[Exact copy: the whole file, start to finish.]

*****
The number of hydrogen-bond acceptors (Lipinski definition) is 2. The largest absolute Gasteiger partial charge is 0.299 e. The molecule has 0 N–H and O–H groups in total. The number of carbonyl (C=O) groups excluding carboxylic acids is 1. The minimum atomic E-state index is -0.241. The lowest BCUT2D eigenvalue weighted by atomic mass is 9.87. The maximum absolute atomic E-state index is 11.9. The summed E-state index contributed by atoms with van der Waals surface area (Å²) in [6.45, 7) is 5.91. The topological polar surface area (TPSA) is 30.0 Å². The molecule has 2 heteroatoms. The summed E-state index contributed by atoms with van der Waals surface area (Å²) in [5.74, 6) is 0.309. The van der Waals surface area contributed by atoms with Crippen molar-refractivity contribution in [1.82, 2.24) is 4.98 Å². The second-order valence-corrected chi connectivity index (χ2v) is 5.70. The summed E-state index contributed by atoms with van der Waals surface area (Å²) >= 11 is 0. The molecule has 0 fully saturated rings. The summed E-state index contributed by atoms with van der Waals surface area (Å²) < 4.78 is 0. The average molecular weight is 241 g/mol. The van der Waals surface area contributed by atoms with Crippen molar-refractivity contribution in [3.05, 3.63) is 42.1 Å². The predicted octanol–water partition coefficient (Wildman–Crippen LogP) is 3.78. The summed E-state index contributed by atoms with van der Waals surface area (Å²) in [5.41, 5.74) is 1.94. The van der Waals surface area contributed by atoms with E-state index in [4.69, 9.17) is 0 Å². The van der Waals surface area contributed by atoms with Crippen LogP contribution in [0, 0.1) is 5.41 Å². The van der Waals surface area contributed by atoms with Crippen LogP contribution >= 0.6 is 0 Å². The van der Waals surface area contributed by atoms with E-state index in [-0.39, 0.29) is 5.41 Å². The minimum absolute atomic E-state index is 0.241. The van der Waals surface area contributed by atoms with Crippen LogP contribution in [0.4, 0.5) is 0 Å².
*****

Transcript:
The number of hydrogen-bond acceptors (Lipinski definition) is 2. The largest absolute Gasteiger partial charge is 0.299 e. The molecule has 0 N–H and O–H groups in total. The number of carbonyl (C=O) groups excluding carboxylic acids is 1. The minimum atomic E-state index is -0.241. The lowest BCUT2D eigenvalue weighted by atomic mass is 9.87. The maximum absolute atomic E-state index is 11.9. The summed E-state index contributed by atoms with van der Waals surface area (Å²) in [6.45, 7) is 5.91. The topological polar surface area (TPSA) is 30.0 Å². The molecule has 2 heteroatoms. The summed E-state index contributed by atoms with van der Waals surface area (Å²) in [5.74, 6) is 0.309. The van der Waals surface area contributed by atoms with Crippen molar-refractivity contribution in [1.82, 2.24) is 4.98 Å². The second-order valence-corrected chi connectivity index (χ2v) is 5.70. The summed E-state index contributed by atoms with van der Waals surface area (Å²) >= 11 is 0. The molecule has 0 fully saturated rings. The summed E-state index contributed by atoms with van der Waals surface area (Å²) < 4.78 is 0. The average molecular weight is 241 g/mol. The van der Waals surface area contributed by atoms with Crippen molar-refractivity contribution in [3.05, 3.63) is 42.1 Å². The predicted octanol–water partition coefficient (Wildman–Crippen LogP) is 3.78. The summed E-state index contributed by atoms with van der Waals surface area (Å²) in [5.41, 5.74) is 1.94. The van der Waals surface area contributed by atoms with E-state index in [4.69, 9.17) is 0 Å². The van der Waals surface area contributed by atoms with Crippen LogP contribution in [0, 0.1) is 5.41 Å². The van der Waals surface area contributed by atoms with Crippen LogP contribution >= 0.6 is 0 Å². The van der Waals surface area contributed by atoms with E-state index in [-0.39, 0.29) is 5.41 Å². The minimum absolute atomic E-state index is 0.241. The van der Waals surface area contributed by atoms with Crippen LogP contribution in [0.4, 0.5) is 0 Å².